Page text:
Beyond the increase in fees, several fees are also being tied to inflation. They include all fees managed by UMSU – such as UMSU operating fees, UMFM fees, UMREG, and fees for Engineers Without Borders’s U of M chapter – but exclude fees collected for the U-Pass and UMSU’s health and dental plan.
A number of other changes were included in the motion, which contained eight subcategories: financing, fee structure, accounting and budgeting, fund management, accountability controls, transparency and reporting, financial planning, and governance.
Some of the other less notable changes included separating UMSU businesses’ revenues and expenses into a separate fund titled “business operation,” moving service group funding from the endowment fund to a separate service group fund which will be financed by a service group fee, and creating an UMSU contingency fund. However, none of these aspects of the motion were discussed during the meeting.
Despite the breadth of content most of the meeting’s discussion centered around the four main pillars as well as concerns from a small group of councillors that there hadn’t been a sufficient amount of consultation for such a major motion.
While some of the councillors questioned whether a referendum would be necessary, no one raised concerns about the actual content of the motion.
Kopp explained the consultation process to council, which included meetings with individual UMSU councillors and senior sticks as well as an email survey sent to students (which received 3000 responses), all of which took place in the weeks prior to the meeting.
“Shouldn’t something as big as this be put to a referendum? Let the students that are part of this union vote on this instead of 42 members representing 26,000,” said Andy Fenwick, UMSU’s students living with disabilities representative.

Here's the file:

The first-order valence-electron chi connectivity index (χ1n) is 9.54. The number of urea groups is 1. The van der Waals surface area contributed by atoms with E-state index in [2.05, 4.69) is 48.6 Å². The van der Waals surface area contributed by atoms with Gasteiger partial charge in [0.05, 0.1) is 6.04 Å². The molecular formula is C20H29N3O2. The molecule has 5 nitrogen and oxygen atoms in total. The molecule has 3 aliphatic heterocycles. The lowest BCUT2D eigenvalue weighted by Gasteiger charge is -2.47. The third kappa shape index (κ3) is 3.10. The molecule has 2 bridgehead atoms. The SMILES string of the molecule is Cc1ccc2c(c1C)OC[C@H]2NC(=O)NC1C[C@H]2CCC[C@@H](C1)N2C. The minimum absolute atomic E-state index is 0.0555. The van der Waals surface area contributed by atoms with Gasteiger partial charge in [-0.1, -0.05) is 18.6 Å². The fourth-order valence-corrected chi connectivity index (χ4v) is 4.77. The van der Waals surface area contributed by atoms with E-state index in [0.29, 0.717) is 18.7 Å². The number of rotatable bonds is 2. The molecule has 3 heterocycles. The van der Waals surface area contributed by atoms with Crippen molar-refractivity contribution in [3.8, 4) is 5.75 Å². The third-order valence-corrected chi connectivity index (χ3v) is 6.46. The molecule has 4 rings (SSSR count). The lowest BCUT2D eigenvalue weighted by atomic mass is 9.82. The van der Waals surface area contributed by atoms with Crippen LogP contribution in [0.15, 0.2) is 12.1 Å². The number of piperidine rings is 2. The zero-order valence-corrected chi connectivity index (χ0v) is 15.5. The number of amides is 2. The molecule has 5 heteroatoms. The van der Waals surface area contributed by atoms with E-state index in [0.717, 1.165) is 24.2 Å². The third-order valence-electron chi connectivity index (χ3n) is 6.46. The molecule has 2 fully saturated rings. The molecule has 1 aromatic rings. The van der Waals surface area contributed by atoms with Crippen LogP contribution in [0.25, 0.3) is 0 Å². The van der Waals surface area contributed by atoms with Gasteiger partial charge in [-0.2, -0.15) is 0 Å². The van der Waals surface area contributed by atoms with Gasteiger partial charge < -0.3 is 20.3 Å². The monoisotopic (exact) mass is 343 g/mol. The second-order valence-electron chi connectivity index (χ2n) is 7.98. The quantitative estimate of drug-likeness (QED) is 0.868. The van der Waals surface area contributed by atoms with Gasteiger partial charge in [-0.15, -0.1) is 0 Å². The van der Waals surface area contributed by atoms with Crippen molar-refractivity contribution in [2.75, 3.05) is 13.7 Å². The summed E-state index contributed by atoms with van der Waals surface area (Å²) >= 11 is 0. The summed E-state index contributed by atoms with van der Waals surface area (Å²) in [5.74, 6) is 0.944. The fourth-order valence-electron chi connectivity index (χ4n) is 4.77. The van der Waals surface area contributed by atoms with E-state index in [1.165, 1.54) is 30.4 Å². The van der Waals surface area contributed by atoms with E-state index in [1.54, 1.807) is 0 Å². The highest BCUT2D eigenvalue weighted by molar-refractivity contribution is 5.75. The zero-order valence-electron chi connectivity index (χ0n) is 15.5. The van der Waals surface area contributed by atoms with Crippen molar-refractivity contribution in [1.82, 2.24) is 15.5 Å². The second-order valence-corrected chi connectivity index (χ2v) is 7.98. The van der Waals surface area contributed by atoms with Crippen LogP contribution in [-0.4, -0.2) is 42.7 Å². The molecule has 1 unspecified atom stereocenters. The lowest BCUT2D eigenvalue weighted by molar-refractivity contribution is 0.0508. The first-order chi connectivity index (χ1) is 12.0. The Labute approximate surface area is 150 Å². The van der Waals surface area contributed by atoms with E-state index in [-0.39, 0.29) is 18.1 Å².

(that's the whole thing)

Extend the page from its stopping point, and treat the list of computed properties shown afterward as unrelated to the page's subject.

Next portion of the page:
Kopp responded by arguing that the council had been given the authority to make these decisions and pointed out that historically referendums are very rare at the U of M. He suggested that referendums have been reserved for controversial issues, and cited high levels of support from surveys and meetings with student leaders as proof of support for the principles of the motion.
A motion to delay the vote until the following meeting was defeated 12 to 16 and a subsequent motion by Fenwick to divide the motion into multiple distinct motions was ruled out of order by the chair.
The final vote had 25 councillors in favour, two against, and six abstentions.
Harrison Katz, UMSU representative for the St. Paul’s College Students’ Association, voted in favour of the motion and agreed with Kopp that the council was within their rights in passing the motion without a referendum.
“I believe that we, as UMSU councillors, were voted in to do a specific job, and that is to vote on motions that are brought to UMSU council,” Katz said.
Katz pointed out that the UMSU survey went out to every UMSU member and 3,000 responded.
“I think that gives UMSU councillors, not necessarily the right, but definitely the courage to represent their students. Because if the individuals during our council meeting were saying ‘Oh, I would like to talk to more students about this.’ It’s like, okay, you can do that. But these students already had an opportunity to see them – to see what’s going on. They always have an opportunity to come to these meetings. It’s not like it happens behind closed doors – none of this [does],” Katz said. “And ultimately, you as an UMSU councillor were elected into this position because of your political ideologies and beliefs and how you intend to represent your students.”